"Taken 3" Adequately Caps Off Series

Halfway through “Taken 3” a detective (Forest Whitaker) delivers some clunky exposition, to which one of his underlings replies “Sounds like spy shit to me.” Spy shit, indeed, sir. It’s a startlingly blunt confirmation that “Taken 3” couldn’t care less about story and most other things usually associated with writing. Nope, audiences flock to the “Taken” series for its lead character and his propensity for bloodless ass kicking. On that front, chapter three is a satisfactory capper to a series that certainly could have better lived up to the simple pleasures of the original film.

Liam Neeson is back, again, as ex-CIA operative Bryan Mills, a man interminably plagued by violence against his family. This time it’s his ex-wife Lenore (Famke Janssen, “X-Men”) who’s the victim. Against the backdrop of a potential romantic reunion between the two, Lenore’s throat is slit in Bryan’s apartment and our hero is forced to go on the run. If this sounds like a generic riff on “The Fugitive,” it’s exactly that. But even though the story is no great shakes, it’s a modest improvement on its sludgy, uninspired predecessor.

Once again, Neeson is the film, anchoring impossibly bland action preambles with relative ease. He seems more enthused here than he was in “Taken 2,” but with good reason. Firstly, it’s not a straight rehash – there’s no kidnapping involved, a condition apparently mandated by the star himself – and secondly, the story’s exclusivity to Los Angeles is a welcome respite from the series’ predictably gloomy European locales.

Sure, there’s a stereotypical Russian crime lord introduced in the opening – not to reappear for a full hour – but the setting lends itself to lighter visuals, unburdening screenwriters Luc Besson and Robert Mark Kamen from dingy self-seriousness. Director Olivier Megaton returns to better effect, seemingly less impressed with his own skills this time around. It’s a surprisingly workmanlike effort from the man who gave us the miserable “Transporter 3.” “Taken 3” speeds along enjoyably, favoring a no-nonsense approach to a story that absolutely requires one.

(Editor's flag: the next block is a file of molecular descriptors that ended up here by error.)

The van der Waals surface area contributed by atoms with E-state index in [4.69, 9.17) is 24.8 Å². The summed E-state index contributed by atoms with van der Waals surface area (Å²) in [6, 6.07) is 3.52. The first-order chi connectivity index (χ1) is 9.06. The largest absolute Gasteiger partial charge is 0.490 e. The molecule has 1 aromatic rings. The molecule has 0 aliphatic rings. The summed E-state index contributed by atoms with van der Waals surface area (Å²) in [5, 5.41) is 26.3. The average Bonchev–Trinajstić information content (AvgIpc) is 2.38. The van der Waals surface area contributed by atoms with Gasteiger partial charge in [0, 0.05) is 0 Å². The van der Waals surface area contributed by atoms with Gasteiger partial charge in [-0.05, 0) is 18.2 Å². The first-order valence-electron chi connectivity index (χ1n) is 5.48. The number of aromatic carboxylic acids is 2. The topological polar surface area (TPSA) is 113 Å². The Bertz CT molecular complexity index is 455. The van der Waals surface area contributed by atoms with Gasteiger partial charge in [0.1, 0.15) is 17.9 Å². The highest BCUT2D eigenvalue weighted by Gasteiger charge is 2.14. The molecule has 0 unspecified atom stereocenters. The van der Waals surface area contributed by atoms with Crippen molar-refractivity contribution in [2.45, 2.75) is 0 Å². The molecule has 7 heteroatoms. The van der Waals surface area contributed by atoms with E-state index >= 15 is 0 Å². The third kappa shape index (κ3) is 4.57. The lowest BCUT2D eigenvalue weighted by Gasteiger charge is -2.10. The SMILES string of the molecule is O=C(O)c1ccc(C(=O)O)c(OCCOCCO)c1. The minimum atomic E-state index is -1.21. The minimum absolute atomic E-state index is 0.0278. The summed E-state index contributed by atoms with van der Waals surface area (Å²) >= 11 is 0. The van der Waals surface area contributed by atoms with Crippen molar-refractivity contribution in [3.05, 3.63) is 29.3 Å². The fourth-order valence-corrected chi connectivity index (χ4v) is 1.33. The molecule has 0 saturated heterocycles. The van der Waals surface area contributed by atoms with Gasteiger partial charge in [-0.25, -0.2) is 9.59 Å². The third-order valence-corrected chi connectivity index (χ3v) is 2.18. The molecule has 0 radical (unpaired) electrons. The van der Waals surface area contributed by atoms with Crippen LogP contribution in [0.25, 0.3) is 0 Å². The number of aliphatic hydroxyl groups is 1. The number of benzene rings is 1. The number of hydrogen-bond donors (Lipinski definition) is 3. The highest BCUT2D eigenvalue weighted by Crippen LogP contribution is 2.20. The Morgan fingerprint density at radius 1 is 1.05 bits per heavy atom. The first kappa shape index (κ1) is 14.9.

Maggie Grace returns as Bryan’s daughter Kim, given nothing to do but making the most of her screen time anyway. Grace continues to lend the character poise that the series doesn’t deserve, all the while giving our hero reason to stick it out through the hurricane of misery that his life has become.

Dougray Scott (“Mission: Impossible II”) assumes the role of Lenore’s on-again off-again squeeze, Stuart – played by Xander Berkeley in the original – capably playing the screenplay’s game of is-he-or-isn’t-he. Meanwhile, Oscar-winner Forest Whitaker (“The Last King Of Scotland”) continues to slum it in subpar action flicks, here as cop tasked with tracking Mills. But despite the featherweight role, the burly actor’s screen presence is as reassuring as ever, finally giving Neeson a worthy adversary.

“Taken 3” is a quota-filler, but not a miserable one. Its hilarious, mind-bendingly stupid climax is nearly worth the price of admission alone. With appreciably low expectations – not a tough task following “Taken 2” – action fans should enjoy their final go-round with Bryan Mills. Until he’s inevitably revived for “Taken 4.”

-J. Olson

Rating: ★★★ out of ★★★★★ (Okay)

Release Date: January 9, 2015
Studio: 20th Century Fox
Director: Olivier Megaton
Screenwriter: Luc Besson, Robert Mark Kamen
Starring: Liam Neeson, Dougray Scott, Forest Whitaker, Maggie Grace, Famke Janssen, Leland Orser, Sam Spruell
MPAA Rating: PG-13 (for intense sequences of violence and action, and for brief strong language)